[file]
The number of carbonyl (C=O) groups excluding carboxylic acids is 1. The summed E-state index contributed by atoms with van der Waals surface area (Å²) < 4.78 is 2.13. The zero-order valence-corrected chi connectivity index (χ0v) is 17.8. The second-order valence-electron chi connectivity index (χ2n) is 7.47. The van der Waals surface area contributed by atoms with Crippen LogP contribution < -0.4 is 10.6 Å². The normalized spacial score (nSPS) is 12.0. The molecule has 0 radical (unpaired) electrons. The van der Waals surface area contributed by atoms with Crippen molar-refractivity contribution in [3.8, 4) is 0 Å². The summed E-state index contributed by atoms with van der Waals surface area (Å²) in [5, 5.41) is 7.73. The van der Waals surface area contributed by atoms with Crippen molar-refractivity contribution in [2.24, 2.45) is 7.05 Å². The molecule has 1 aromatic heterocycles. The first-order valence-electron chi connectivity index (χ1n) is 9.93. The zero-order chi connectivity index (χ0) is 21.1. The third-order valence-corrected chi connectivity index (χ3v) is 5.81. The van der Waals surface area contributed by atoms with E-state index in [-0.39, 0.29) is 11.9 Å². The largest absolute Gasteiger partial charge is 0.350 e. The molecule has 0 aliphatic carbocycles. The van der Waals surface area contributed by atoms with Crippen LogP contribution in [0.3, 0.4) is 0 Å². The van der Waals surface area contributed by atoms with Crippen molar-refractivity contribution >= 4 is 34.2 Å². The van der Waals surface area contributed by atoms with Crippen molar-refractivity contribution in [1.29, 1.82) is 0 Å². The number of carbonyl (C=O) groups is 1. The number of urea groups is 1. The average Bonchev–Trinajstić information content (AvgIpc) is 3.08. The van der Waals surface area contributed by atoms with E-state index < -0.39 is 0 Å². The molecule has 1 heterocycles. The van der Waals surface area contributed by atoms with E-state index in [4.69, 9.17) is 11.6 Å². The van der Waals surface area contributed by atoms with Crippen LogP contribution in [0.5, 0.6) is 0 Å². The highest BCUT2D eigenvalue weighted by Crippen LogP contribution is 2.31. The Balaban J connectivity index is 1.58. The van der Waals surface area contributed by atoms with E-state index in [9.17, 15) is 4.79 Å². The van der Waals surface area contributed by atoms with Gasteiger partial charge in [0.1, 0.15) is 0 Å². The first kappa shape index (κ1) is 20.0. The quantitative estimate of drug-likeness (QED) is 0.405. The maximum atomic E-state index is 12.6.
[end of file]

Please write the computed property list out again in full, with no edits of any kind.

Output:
The number of carbonyl (C=O) groups excluding carboxylic acids is 1. The summed E-state index contributed by atoms with van der Waals surface area (Å²) < 4.78 is 2.13. The zero-order valence-corrected chi connectivity index (χ0v) is 17.8. The second-order valence-electron chi connectivity index (χ2n) is 7.47. The van der Waals surface area contributed by atoms with Crippen LogP contribution < -0.4 is 10.6 Å². The normalized spacial score (nSPS) is 12.0. The molecule has 0 radical (unpaired) electrons. The van der Waals surface area contributed by atoms with Crippen molar-refractivity contribution in [3.8, 4) is 0 Å². The summed E-state index contributed by atoms with van der Waals surface area (Å²) in [5, 5.41) is 7.73. The van der Waals surface area contributed by atoms with Crippen molar-refractivity contribution in [2.24, 2.45) is 7.05 Å². The molecule has 1 aromatic heterocycles. The first-order valence-electron chi connectivity index (χ1n) is 9.93. The zero-order chi connectivity index (χ0) is 21.1. The third-order valence-corrected chi connectivity index (χ3v) is 5.81. The van der Waals surface area contributed by atoms with E-state index in [-0.39, 0.29) is 11.9 Å². The largest absolute Gasteiger partial charge is 0.350 e. The molecule has 0 aliphatic carbocycles. The van der Waals surface area contributed by atoms with Crippen LogP contribution in [0.3, 0.4) is 0 Å². The van der Waals surface area contributed by atoms with Crippen molar-refractivity contribution >= 4 is 34.2 Å². The van der Waals surface area contributed by atoms with Crippen molar-refractivity contribution in [1.29, 1.82) is 0 Å². The number of carbonyl (C=O) groups is 1. The number of urea groups is 1. The average Bonchev–Trinajstić information content (AvgIpc) is 3.08. The van der Waals surface area contributed by atoms with E-state index < -0.39 is 0 Å². The molecule has 1 heterocycles. The van der Waals surface area contributed by atoms with E-state index in [4.69, 9.17) is 11.6 Å². The van der Waals surface area contributed by atoms with Crippen LogP contribution in [0.5, 0.6) is 0 Å². The highest BCUT2D eigenvalue weighted by Crippen LogP contribution is 2.31. The Balaban J connectivity index is 1.58. The van der Waals surface area contributed by atoms with E-state index in [9.17, 15) is 4.79 Å². The van der Waals surface area contributed by atoms with Gasteiger partial charge in [0.1, 0.15) is 0 Å². The first kappa shape index (κ1) is 20.0. The quantitative estimate of drug-likeness (QED) is 0.405. The maximum atomic E-state index is 12.6.